I teach 12th grade Spanish in a Title I high school. Title I means that the vast majority of our students live below the poverty level. We are a multi-ethnic school that has been working relentlessly to get our test scores stable. I teach in a low income community in Brooklyn, New York. Our student population is mostly African-American and Hispanic. Seventy percent of our students receive free lunch and breakfast. My students are motivated and are hard-working, but they face obstacles of location, income, and limited resources.
Comí un pie. You ate a foot? Many words in Spanish look like English words, however they have completely different meanings. As my students start to learn how to write in Spanish a dictionary can be a powerful tool to help them write logical sentences instead of comical ones. False cognates are confusing to beginning Spanish learners since they look and sometimes sound just like English words, but Di un apología does not mean I gave an apology but I gave an eulogy. Funny yes, but also confusing and a bit embarrassing for the student.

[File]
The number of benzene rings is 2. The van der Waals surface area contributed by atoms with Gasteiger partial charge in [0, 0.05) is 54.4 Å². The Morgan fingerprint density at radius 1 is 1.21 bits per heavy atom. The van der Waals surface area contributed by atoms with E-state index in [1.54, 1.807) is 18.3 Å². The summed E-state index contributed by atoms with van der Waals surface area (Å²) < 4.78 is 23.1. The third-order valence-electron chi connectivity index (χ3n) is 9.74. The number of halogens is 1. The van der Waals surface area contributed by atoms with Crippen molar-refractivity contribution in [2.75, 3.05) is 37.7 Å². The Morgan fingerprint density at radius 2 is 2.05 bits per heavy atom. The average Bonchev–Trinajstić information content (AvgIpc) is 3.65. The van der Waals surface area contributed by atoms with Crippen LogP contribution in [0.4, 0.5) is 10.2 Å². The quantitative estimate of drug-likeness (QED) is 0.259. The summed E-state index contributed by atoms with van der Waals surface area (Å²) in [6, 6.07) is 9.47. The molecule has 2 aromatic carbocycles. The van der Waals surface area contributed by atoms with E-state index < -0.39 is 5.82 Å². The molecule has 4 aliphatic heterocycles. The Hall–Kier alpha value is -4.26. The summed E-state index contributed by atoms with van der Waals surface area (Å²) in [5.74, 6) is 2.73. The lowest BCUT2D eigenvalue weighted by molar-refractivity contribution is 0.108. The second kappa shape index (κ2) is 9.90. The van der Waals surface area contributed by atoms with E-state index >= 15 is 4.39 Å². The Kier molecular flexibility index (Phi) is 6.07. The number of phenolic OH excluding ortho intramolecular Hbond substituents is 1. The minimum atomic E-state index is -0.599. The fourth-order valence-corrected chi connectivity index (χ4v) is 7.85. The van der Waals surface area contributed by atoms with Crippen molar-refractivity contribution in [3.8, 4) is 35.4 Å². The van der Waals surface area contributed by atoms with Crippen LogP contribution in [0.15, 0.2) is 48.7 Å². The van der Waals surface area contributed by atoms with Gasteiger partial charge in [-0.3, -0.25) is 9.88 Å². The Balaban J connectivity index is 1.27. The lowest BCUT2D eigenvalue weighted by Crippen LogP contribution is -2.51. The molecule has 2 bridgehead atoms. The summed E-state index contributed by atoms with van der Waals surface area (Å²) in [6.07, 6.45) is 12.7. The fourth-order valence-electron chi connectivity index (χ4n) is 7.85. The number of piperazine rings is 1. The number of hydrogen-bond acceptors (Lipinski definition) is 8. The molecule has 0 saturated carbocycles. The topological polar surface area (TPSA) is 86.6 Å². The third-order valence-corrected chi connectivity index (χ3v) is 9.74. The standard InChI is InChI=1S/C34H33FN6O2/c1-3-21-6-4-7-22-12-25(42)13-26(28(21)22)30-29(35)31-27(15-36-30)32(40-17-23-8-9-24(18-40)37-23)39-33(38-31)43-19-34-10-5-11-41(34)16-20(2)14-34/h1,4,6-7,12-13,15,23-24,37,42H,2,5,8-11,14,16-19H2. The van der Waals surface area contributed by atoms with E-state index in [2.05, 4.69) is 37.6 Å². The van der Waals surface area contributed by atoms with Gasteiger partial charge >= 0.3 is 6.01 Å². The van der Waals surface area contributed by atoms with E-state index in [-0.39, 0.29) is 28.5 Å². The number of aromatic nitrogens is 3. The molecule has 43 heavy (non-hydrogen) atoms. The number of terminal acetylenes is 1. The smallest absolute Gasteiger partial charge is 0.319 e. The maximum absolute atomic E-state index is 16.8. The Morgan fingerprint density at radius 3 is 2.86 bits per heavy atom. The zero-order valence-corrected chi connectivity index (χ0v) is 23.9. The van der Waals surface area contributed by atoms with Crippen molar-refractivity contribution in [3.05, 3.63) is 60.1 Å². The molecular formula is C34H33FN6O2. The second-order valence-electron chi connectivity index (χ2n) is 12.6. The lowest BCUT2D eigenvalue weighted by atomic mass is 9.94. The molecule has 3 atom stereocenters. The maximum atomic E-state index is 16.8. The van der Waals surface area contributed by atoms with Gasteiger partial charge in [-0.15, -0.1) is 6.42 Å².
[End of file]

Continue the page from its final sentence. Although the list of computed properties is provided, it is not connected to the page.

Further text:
Enter the great dictionary with example sentences and illustrations to help clear up the confusion. Remember that striving and struggle precede success even in the dictionary. Giving students the opportunity to strive and struggle to find the correct word increases not only how much they learn but also their self-esteem.
Tears of laughter is not what I should be experiencing when grading Spanish compositions and tests. A simple well written sentence always makes a stronger point than a long convoluted one which makes no sense. Help us write good sentences.
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